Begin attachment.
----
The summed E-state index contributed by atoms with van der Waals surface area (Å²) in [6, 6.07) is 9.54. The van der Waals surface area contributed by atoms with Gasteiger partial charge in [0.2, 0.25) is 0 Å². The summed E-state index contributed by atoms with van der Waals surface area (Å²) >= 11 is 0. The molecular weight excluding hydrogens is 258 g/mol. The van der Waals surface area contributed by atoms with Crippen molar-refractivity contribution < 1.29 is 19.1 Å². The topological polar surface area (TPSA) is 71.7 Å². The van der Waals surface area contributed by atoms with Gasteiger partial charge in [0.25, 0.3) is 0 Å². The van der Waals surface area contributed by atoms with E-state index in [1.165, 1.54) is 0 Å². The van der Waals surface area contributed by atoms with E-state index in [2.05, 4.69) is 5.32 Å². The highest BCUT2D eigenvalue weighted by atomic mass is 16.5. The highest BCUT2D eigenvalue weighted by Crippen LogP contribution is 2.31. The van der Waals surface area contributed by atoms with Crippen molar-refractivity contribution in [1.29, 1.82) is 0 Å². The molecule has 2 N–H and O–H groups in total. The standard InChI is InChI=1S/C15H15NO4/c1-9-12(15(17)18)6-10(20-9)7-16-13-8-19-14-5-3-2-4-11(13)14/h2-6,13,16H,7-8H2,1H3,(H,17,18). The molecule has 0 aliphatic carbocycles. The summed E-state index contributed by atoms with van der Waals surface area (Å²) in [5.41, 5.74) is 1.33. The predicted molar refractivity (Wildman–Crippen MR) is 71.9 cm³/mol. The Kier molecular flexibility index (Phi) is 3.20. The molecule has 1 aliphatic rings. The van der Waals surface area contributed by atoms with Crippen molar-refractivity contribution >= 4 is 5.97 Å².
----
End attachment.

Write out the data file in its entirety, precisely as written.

The summed E-state index contributed by atoms with van der Waals surface area (Å²) in [6, 6.07) is 9.54. The van der Waals surface area contributed by atoms with Gasteiger partial charge in [0.2, 0.25) is 0 Å². The summed E-state index contributed by atoms with van der Waals surface area (Å²) >= 11 is 0. The molecular weight excluding hydrogens is 258 g/mol. The van der Waals surface area contributed by atoms with Crippen molar-refractivity contribution < 1.29 is 19.1 Å². The topological polar surface area (TPSA) is 71.7 Å². The van der Waals surface area contributed by atoms with Gasteiger partial charge in [0.25, 0.3) is 0 Å². The van der Waals surface area contributed by atoms with E-state index in [1.165, 1.54) is 0 Å². The van der Waals surface area contributed by atoms with E-state index in [2.05, 4.69) is 5.32 Å². The highest BCUT2D eigenvalue weighted by atomic mass is 16.5. The highest BCUT2D eigenvalue weighted by Crippen LogP contribution is 2.31. The van der Waals surface area contributed by atoms with Crippen molar-refractivity contribution in [1.29, 1.82) is 0 Å². The molecule has 2 N–H and O–H groups in total. The standard InChI is InChI=1S/C15H15NO4/c1-9-12(15(17)18)6-10(20-9)7-16-13-8-19-14-5-3-2-4-11(13)14/h2-6,13,16H,7-8H2,1H3,(H,17,18). The molecule has 0 aliphatic carbocycles. The summed E-state index contributed by atoms with van der Waals surface area (Å²) in [5.41, 5.74) is 1.33. The predicted molar refractivity (Wildman–Crippen MR) is 71.9 cm³/mol. The Kier molecular flexibility index (Phi) is 3.20. The molecule has 1 aliphatic rings. The van der Waals surface area contributed by atoms with Crippen molar-refractivity contribution >= 4 is 5.97 Å².